The performance of the comparator arm in TIVO-1 far exceeded the projected PFS in this setting, or that observed in prior trials. Despite a vastly over-performing comparator arm, the tivozanib arm still demonstrated a 30% improvement in PFS vs. sorafenib in the primary end point, which was statistically significant. The median OS for the tivozanib arm is longer than that observed with sunitinib, which is considered the current standard of first-line care.  The high rate of crossover from sorafenib to tivozanib, (which is highly active as a single agent), is likely to account for the improved OS observed in the comparator arm. Finally a nonsignificant OS is not a barrier to full approval in this setting.

Currently approved therapies for RCC are toxic. Tivozanib possesses a superior safety and tolerability profile compared with sorafenib. The dosing schedule of once a day, 3 weeks on and 1 week off provides patients with a “drug holiday” which helps improve quality of life.  As observed in the clinical study, the rate of adverse events and treatment discontinuations was lower in the tivozanib treatment arm.



Unlike some currently approved therapies, there are no suggestions of significant hepatotoxicity or severe myelosuppression.

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Additionally, treatment with tivozanib is associated with lower rates of diarrhea, hand-foot syndrome, and significantly less alopecia compared with sorafenib. All of these are highly meaningful to improving a patients’ quality of life and will be important to oncologists.

In summary, with Robert Motzer, MD as principal investigator highly likely to be presenting on behalf of the sponsor (a veteran at RCC ODAC meetings), we see very little to suggest that a panel would vote against approval of this drug. While some may argue that the RCC market is crowded, we see tivozanib being used as an alternative to other oral therapies in the frontline setting.  The agent’s beneficial dosing cycle and superior tolerability profile make this an exciting addition to the current armamentarium. We believe oncologists would want to have this available in the clinic to offer patients. It also adds a useful alternative to more toxic agents used in sequencing for subsequent lines of therapy.

There are some potential issues which could hinder initial uptake. The trial was conducted head to head with sorafenib as a comparator and not versus sunitinib which is the preferred agent of choice in the first-line setting.  Some oncologists may want to see comparative data vs. sunitinib before selecting this agent in their first-line patients.  Another possible concern is that the study was conducted almost exclusively in eastern europe. However, given that the events for the primary end point were all independently adjudicated by central radiographic review, and that all the sub-group analyses appear supportive, we do not see this as significant regulatory barrier to approval. Furthermore, we expect the sponsor to present sub-analyses from the US centers at ODAC which should help mitigate concerns.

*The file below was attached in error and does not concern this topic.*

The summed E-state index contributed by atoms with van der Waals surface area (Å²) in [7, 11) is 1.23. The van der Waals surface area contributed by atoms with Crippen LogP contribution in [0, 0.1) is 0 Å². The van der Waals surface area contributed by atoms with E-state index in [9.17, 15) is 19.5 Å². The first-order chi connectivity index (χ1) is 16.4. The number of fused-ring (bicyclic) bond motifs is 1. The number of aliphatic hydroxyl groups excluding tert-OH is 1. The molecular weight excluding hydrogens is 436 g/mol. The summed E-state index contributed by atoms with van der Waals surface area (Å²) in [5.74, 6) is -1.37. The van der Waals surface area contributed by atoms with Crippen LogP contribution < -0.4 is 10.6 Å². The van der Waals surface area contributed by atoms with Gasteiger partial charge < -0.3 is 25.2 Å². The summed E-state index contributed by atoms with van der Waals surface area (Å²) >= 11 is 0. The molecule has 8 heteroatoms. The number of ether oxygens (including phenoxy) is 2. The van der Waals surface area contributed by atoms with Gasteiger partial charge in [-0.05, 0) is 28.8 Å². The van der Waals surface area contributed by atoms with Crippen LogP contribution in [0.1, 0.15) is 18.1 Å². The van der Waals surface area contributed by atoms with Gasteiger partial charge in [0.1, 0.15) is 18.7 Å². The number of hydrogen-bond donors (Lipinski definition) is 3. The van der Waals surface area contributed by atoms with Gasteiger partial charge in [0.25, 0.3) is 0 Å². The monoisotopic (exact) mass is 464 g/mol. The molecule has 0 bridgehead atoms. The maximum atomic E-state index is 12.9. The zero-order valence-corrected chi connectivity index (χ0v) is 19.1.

In the near term, the RCC market is estimated to grow to $1.6Bn by 2016, 80% of which is occupied by angiogenesis inhibitors. Front-line treatment accounts for ~65% of this market, of which we see tivozanib playing a significant role. If 1 in 7 treatment naïve patients are receiving tivozanib as initial therapy by 2016, this would represent near term sales potential of:

$1.6 Bn x 0.8 x 0.65 x 0.14 = $116.5 in first-line sales. This does not represent peak sales potential and does not include further upside from use in the second-, third- and subsequent lines therapy where it will also play a role.  Given that AVEO has a worldwide (ex-Asia) partnership with Astellas, the company could also be eligible to receive up to $90 MM in milestone payments in connection with regulatory approval as well as > $780MM in commercial milestones. Subject to regulatory approval, AVEO will lead commercialization of tivozanib in North America and Astellas will lead commercialization of tivozanib in the European Union (EU). The companies will share equally all North American and EU development and commercialization costs and profits for tivozanib. Outside of North America and EU, Astellas will be responsible for the development and commercialization costs of tivozanib and will be obligated to pay AVEO a tiered, double-digit royalty on sales in those territories. In the past 12 months, the stock has traded well above current levels, and we expect is to rise above $10 on a positive vote.

In summary, we expect a positive ODAC panel vote in favor of approval with a positive FDA decision by July 28, 2013.

In connection with AVEO, PropThink has taken a long position.